Todd’s academic bureaucracy bleg

Todd Zywicki asks:

I’m looking for literature analyzing academic bureaucracies, especially
from a public choice-type perspective. The parallels with government
bureaucracies seem obvious in terms of empire-building and
budget-maximizing proclivities, but I haven’t been able to turn up any
good resources that gives me a good model and analysis of the problem.

Leave your suggestions in MR comments, also check the unusually quiet VC readers.  I’ll recommend Henry Hansemann on non-profits, plus that JPE article on why tenure allows professors to hire smart people without fear of being laid off because of the new competition.  Who is the market-oriented researcher from the south with all the papers on academic rent-seeking?  Let’s not forget Tullock’s The Organization of Inquiry or Buchanan’s Academia in Anarchy, that rant against the 1960s. 

The quest for control is often more important than budget maximization, but arguably the same is true in political bureaucracy as well.  Budget maximization is an overrated hypothesis.  Status also often plays a larger role than budget, especially in research universities.

My view is that the gains from making the most productive people autonomous (i.e., tenure) outweigh the costs from all the resulting nonsense, but of course that is a self-serving attitude.  Unlike in a political bureaucracy, a small percentage of the workers produce most of the valued outputs.  So if many people shirk, tenure doesn’t actually waste that much in terms of resources.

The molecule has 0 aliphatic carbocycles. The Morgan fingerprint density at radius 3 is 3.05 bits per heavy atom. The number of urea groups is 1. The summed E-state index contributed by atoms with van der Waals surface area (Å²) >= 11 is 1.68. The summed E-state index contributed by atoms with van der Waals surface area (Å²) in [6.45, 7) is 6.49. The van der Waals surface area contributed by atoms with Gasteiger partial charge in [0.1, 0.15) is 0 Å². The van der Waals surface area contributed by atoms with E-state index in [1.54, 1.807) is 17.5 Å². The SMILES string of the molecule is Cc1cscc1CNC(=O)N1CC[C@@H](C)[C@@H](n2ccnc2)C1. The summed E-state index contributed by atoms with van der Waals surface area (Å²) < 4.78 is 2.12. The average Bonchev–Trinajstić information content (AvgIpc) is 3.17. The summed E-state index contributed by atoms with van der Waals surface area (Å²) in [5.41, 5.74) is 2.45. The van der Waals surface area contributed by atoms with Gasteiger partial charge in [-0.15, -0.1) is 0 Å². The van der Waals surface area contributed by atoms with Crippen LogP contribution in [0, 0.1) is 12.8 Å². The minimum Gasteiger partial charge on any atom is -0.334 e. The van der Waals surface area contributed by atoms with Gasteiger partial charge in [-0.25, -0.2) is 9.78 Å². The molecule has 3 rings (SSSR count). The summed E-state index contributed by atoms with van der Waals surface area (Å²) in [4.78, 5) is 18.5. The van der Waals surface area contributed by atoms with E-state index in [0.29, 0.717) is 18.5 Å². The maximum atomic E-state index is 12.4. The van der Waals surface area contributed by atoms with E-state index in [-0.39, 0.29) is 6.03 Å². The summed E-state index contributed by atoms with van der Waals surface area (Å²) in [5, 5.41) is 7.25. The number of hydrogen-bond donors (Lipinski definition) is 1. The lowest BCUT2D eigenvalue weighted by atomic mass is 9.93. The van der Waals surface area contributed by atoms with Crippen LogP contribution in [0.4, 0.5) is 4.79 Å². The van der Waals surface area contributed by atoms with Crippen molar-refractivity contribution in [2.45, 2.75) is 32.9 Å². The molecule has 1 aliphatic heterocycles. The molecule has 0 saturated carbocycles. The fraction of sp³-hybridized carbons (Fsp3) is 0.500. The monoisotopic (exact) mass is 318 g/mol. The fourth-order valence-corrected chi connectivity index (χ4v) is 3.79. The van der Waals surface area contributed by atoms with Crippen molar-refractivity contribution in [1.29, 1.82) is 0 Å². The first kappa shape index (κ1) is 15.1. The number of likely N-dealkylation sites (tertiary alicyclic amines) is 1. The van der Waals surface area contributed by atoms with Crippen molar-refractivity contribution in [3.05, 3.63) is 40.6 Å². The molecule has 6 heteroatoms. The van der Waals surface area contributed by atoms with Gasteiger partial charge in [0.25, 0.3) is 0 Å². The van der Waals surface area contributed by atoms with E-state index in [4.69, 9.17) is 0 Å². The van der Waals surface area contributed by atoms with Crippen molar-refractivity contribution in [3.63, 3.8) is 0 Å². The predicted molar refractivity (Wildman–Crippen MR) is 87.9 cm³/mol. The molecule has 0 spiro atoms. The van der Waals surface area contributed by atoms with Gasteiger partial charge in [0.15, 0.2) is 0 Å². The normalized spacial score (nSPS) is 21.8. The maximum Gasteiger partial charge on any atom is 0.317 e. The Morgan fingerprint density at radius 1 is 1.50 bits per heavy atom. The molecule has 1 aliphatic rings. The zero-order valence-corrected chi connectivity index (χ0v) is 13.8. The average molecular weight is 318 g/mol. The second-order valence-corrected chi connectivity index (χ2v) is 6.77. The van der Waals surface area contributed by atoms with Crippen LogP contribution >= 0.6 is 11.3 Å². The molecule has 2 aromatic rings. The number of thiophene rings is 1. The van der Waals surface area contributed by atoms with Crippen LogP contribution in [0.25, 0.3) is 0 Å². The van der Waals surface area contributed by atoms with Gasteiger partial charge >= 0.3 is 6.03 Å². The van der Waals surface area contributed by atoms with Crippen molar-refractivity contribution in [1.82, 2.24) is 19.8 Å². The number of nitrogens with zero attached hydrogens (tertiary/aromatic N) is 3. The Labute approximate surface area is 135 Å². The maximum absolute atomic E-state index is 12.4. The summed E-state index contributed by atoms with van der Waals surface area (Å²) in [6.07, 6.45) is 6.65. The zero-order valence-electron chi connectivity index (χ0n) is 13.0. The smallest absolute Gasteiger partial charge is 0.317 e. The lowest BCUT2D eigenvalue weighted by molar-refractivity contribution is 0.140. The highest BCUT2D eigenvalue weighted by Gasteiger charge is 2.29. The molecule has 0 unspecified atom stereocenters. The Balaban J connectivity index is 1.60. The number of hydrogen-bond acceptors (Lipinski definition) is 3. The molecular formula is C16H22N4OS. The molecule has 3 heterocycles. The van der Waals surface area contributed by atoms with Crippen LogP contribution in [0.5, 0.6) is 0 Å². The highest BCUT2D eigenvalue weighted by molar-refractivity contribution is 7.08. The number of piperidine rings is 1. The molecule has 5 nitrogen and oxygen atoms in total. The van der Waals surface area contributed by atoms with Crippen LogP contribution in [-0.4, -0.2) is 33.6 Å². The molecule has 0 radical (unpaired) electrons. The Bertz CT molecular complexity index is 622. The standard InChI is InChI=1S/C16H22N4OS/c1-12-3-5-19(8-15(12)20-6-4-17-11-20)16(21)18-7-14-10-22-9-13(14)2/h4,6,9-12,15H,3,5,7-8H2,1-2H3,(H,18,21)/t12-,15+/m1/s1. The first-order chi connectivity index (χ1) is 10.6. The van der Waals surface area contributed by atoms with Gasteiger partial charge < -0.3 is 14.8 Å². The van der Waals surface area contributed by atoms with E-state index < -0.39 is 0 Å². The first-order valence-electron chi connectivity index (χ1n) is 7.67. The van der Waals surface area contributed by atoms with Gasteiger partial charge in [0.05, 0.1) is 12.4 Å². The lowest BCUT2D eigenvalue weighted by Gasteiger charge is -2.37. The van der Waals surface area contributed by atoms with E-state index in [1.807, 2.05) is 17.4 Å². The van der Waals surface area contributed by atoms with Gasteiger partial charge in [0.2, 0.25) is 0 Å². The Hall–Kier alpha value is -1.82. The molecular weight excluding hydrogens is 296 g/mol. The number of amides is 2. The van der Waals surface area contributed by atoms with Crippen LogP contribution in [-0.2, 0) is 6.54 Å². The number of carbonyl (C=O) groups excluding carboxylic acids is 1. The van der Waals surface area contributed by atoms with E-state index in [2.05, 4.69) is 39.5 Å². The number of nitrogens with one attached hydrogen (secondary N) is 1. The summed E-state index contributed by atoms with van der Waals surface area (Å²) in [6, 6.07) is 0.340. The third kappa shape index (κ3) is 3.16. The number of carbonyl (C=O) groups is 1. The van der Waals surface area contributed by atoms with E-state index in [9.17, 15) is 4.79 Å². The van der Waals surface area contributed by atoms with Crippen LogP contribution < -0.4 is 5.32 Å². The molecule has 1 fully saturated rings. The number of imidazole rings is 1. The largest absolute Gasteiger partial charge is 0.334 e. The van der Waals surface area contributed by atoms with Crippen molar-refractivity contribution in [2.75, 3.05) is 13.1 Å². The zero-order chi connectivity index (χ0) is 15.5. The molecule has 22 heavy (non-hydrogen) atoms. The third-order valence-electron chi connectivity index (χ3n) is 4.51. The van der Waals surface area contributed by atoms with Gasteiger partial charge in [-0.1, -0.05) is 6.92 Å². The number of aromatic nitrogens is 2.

And why do good universities need those silly silly endowments? 


There are some related issues in one or two Joao Ricardo Faria's articles in Kyklos. But I am not sure about the volume/issue right now.


See McCormick and Meiners JLE, and Brennan and Tollison, in Toward a Theory of the
Rent Seeking Society.

I think Dennis Coates (UMBC) and Brad Humphreys (formerly UMBC, now U of IL) have a couple of papers on academic bureaucrats. I haven't read them but I think they're posted on Coates's web page--an easy find via Google.

Regarding the role of tenure plays in the survival of non-profit institutions see :

Coelho, Philip R.P. "Rules, Authorities and the Design of Not-for-Profit Firms," Journal of Economic Issues, Vol. 10, No. 2 (June, 1976), pp.416- 428.

The gist of his hypothesis is that faculty are tenured to make them de facto residual claimants.

Following up on this, William Brown has an article in 1997 in the Journal of Institutional and Theoretical Economics, pp. 441-61; here is a link I copied on it:

Can anyone tell me what the JPE paper on tenure is. Incidentally I'm doing research for Henry Hansmann on a related topic.



The truly interesting question about tenure is why so few professors follow Herrnstein's example.

The JPE paper on tenure is Lorne Carmichael's "Incentives in Academics: Why is There Tenure?" The Journal of Political Economy > Vol. 96, No. 3 (Jun., 1988), pp. 453-472
it's a nice clean story

Occam's razor
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William of OckhamOccam's razor (also spelled Ockham's razor) is a principle attributed to the 14th-century English logician and Franciscan friar William of Ockham. Originally a tenet of the reductionist philosophy of nominalism, it is more often taken today as a heuristic maxim that advises economy, parsimony, or simplicity in scientific theories. Occam's razor states that the explanation of any phenomenon should make as few assumptions as possible, eliminating those that make no difference in the observable predictions of the explanatory hypothesis or theory. The principle is often expressed in Latin as the lex parsimoniae (law of succinctness):

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